Music Notes: The Basics Of Musical Notation

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The pitch of a note is represented by its placement on a musical staff (five horizontal lines) or on ledger lines above or below the staff. For example, the first line of the staff (treble clef) is the note E, the space between the first and second lines is F, and a note on the second line is the note G. As the notes ascend on the staff (on the written music), they are played as continually higher pitches, and as lower and lower pitches as they descend down the staff. These notes are played separately to create a melody, or in combination with each other to produce chords.

The following note names are used in music notation: A, B, C, D, E, F, and G (then they resume the same pattern an octave higher (or lower) beginning again with the note A). In addition to these "natural" notes, there are also notes named as sharp (A#, C#, D#, F#, G#) and as flat (Ab, Bb, Db, Eb, Gb). A sharped note is a half step (or one semitone) above the note it affects, and a flatted note is a half step (or one semitone) below the note it affects. In other words, a G# is played one half step (one piano key) above a G, and a Eb is played one half step below an E.

It is important to know that the notes B#, E#, Fb and Cb do not exist like other notes -- they are "enharmonic" (looking at the piano, you'll see there are places on the keyboard where two white keys exist without a black key between them). These notes are not included in scales or chords.

The duration (how long a note lasts) of a note or group of notes (chord) is marked by its appearance. A whole note, for example, is an "open" (oval not filled in) note without a stem and its duration lasts for a complete measure. A half note is a whole note with a stem, lasting for half a measure. A quarter note is "closed" (i.e., a filled in oval) with a stem and lasts for one beat.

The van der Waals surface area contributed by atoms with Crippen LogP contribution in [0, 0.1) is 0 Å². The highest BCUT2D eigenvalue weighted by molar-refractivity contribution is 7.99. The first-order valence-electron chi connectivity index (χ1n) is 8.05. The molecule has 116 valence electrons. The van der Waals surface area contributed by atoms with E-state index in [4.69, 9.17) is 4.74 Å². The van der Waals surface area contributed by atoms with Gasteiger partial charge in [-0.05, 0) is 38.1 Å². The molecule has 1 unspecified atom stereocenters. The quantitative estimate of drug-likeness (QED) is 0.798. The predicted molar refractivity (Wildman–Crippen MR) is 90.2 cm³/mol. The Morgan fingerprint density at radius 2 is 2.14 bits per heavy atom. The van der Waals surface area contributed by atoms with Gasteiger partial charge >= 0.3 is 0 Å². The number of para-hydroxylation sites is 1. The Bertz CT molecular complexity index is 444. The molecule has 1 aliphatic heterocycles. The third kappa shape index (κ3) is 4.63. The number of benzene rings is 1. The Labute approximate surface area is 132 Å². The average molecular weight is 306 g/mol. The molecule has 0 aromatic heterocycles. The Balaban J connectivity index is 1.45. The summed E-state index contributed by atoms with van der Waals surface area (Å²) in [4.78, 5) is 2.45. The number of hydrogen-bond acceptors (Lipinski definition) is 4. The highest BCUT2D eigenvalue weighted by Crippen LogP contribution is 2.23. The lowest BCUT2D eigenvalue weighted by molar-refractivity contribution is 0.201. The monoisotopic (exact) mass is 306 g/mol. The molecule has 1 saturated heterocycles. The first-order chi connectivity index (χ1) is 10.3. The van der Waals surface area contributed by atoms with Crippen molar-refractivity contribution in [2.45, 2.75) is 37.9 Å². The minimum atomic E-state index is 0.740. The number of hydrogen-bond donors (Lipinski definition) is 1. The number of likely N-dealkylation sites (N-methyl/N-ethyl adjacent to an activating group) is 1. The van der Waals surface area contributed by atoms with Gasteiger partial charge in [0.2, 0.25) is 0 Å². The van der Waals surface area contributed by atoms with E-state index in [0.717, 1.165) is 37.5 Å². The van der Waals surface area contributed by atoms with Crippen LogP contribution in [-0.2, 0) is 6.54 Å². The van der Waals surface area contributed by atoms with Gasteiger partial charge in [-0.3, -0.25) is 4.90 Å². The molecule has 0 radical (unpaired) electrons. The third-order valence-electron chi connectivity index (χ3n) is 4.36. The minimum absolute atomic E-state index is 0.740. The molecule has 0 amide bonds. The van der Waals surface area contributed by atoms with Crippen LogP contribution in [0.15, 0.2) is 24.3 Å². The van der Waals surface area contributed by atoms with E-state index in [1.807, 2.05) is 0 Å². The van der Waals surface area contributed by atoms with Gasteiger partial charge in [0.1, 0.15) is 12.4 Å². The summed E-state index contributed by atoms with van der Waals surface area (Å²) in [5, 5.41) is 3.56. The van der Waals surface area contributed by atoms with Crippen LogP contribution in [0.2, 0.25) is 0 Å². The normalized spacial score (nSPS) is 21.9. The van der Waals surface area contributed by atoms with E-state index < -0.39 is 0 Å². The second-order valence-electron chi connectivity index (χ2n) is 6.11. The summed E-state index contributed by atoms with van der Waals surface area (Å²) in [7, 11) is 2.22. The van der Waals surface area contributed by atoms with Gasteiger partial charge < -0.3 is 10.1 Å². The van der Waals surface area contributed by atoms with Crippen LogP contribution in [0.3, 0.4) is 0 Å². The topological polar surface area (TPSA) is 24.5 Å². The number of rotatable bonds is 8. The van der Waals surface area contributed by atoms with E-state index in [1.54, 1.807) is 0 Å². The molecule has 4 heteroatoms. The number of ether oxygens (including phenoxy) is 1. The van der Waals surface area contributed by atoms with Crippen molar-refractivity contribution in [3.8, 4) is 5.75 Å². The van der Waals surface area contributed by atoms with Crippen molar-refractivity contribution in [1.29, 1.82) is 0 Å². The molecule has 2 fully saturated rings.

Stems (attached to notes) extend below or above the note depending on where the notes appears on the staff. An eighth note (one half a beat) is written like a quarter note but with a "flag" appearing on the note's stem. A sixteenth note has two flags on its stem. Sometimes eighth or sixteenth note appear in succession. In that case, they are attached to each other with a bar that crosses the top or bottom of the stem where their flags would normally appear.

Notes are tied together in a number of other ways including ties, slurs, glissandos and triplets. These have an effect on how the music sounds. For example, notes with slurs are played smoothly (such as one stroke of a violin bow or a passage sung without the singer taking a breath between notes). A smooth glide through a series of notes is called a glissando.

Ties add the time value of two or more notes, where triplets are three notes played against one beat (or two or more beats in come cases). Triplets are sometimes marked with the number 3 to indicate they are to be played equally in tempo.

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